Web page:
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I'm trying to compare 2 images with a comparison function called SAD (sum of square differences), I take a block from each image, and I convert the pixels to grayscale and I do the comparison. but the problem is that if I compare two identical blocks, the result of sad isn't 0 (so there is a difference). I checked with multiple messageboxes and then I saw that the program returns incorrect colors for pixels: for example, black pixel=255 instead of 0.

here the code of my comparison function:

 public double SAD(bloc Bc, bloc Br)
        double sad = 0;
            BitmapData bmp = image1.LockBits(new Rectangle(Bc.x, Bc.y, taille_bloc, taille_bloc), ImageLockMode.ReadWrite, PixelFormat.Format24bppRgb);
            BitmapData bmp2 = image2.LockBits(new Rectangle(Br.x, Br.y, taille_bloc, taille_bloc), ImageLockMode.ReadWrite, PixelFormat.Format24bppRgb);
            IntPtr ptr2 = bmp2.Scan0;
            IntPtr ptr = bmp.Scan0;
            int bytes = bmp.Width * bmp.Height * 3;
            double gris1, gris2;
            byte[] rgb = new byte[bytes];
            byte[] rgb2 = new byte[bytes];
            System.Runtime.InteropServices.Marshal.Copy(ptr, rgb, 0, bytes);
            System.Runtime.InteropServices.Marshal.Copy(ptr2, rgb2, 0, bytes);
            for (int i = 0; i < rgb.Length; i += 3)

                 gris1 = rgb[i] * 0.2989 + rgb[i+1] * 0.5870 + rgb[i+2] * 0.1140;
                 gris2 = rgb2[i] * 0.2989 + rgb2[i + 1] * 0.5870 + rgb2[i + 2] *  0.1140;

                sad = sad + Math.Abs(gris2 - gris1);



        return sad;


If I didn't be clear in my explanation please tell me so I will reformulate

thank you very much in advance for your help :)

share|improve this question
Are you certain the images are identical? If you are comparing identical images, you should get identical results for identical calculations. Perhaps abstract away the common parts to a function and call that for each image/pixel? –  Oded Dec 23 '11 at 18:45
Can you provide a short, self contained, compilable example (see sscce.org) so we can run it quickly and try to help you. The one you have provided contains missing types and variables. –  Abbas Dec 23 '11 at 18:56
First of all, I do not see this as calculating a sum of square differences. It looks like it is calculating a sum of differences. –  Mike Nakis Dec 23 '11 at 19:03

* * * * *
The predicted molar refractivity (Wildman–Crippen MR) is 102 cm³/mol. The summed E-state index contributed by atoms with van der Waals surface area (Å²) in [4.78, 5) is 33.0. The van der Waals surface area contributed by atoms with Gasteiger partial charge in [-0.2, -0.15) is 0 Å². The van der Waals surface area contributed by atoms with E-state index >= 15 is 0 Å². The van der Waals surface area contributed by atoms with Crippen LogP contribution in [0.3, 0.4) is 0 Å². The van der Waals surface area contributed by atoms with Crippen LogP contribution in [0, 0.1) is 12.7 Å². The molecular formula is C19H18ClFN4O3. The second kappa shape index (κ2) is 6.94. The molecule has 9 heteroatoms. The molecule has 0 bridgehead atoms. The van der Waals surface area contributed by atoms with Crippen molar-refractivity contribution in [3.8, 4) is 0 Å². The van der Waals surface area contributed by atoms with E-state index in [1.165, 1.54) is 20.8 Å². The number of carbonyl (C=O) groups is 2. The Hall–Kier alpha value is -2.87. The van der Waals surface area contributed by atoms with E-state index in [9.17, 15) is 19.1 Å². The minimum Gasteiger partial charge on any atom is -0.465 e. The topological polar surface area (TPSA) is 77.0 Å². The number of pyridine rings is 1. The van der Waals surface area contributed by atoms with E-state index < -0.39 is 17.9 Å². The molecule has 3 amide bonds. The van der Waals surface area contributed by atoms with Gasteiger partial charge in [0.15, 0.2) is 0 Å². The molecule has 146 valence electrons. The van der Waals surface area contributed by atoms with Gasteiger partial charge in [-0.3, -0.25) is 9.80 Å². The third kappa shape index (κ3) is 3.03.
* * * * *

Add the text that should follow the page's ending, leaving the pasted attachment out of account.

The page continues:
Secondly, since you are computing differences, you probably do not need to apply the correction factors for human eye color perception. –  Mike Nakis Dec 23 '11 at 19:03
Thirdly, are you sure that conversion to grayscale is necessary? I hope you understand that this may, in theory, classify two images as identical even though they may differ in coloring. In any case, even if conversion to grayscale is needed, you should have isolated that within a completely different function, which you would have tested to make sure it works, so as to minimize the things that can go wrong in the code that we are looking at. –  Mike Nakis Dec 23 '11 at 19:03

1 Answer 1

One possible problem is that your number of bytes calculation is wrong. You have:

int bytes = bmp.Width * bmp.Height * 3;

But bitmaps are padded, typically to a 4-byte boundary. You need to use

int bytes = bmp.Stride * bmp.Height;

Stride is the number of bytes it takes to represent a scan line. For a 24-bit image, that will be equal to 3 * bmp.Width PLUS the number of bytes required for padding (which might be zero).

To index the array, then, you go line by line, and ignore the padding bytes. You have to initialize your index at the beginning of each row.

for (int row = 0; row < bmp.Height; ++row)
    int i = row * bmp.Stride;
    for (int p = 0; p < bmp.Width; ++p)
        // do comparisons with rgb[i], rgb[i+1], rgb[i+2]
        i += 3;
share|improve this answer
thanks for the answer,if I use bmp.Stride, how I will acces my RGB values? (in my code I'm advancing by 3 in every iteration, if I don't know how many colums are there in my table, I won't know where the RGB values are stored) –  user1113809 Dec 23 '11 at 20:33
@GreenApple89: See my updated response –  Jim Mischel Dec 24 '11 at 4:38
sorry, the comment I posted previously here was wrong, I removed it. Instead of looping for each byte of bitmap data, you need to loop for each row (y) and within that loop you need another loop for each column (x). The location of a pixel is at rgb[(y * bmp.Stride) + (x * 3) + c] where c = 0, 1 or 2 for R, G or B. Unless, of course, your bitmap uses 4 bytes per pixel, in which case you need to adjust accordingly. –  Mike Nakis Dec 24 '11 at 15:30
ok thanks, I will try these solutions :) –  user1113809 Dec 24 '11 at 17:50

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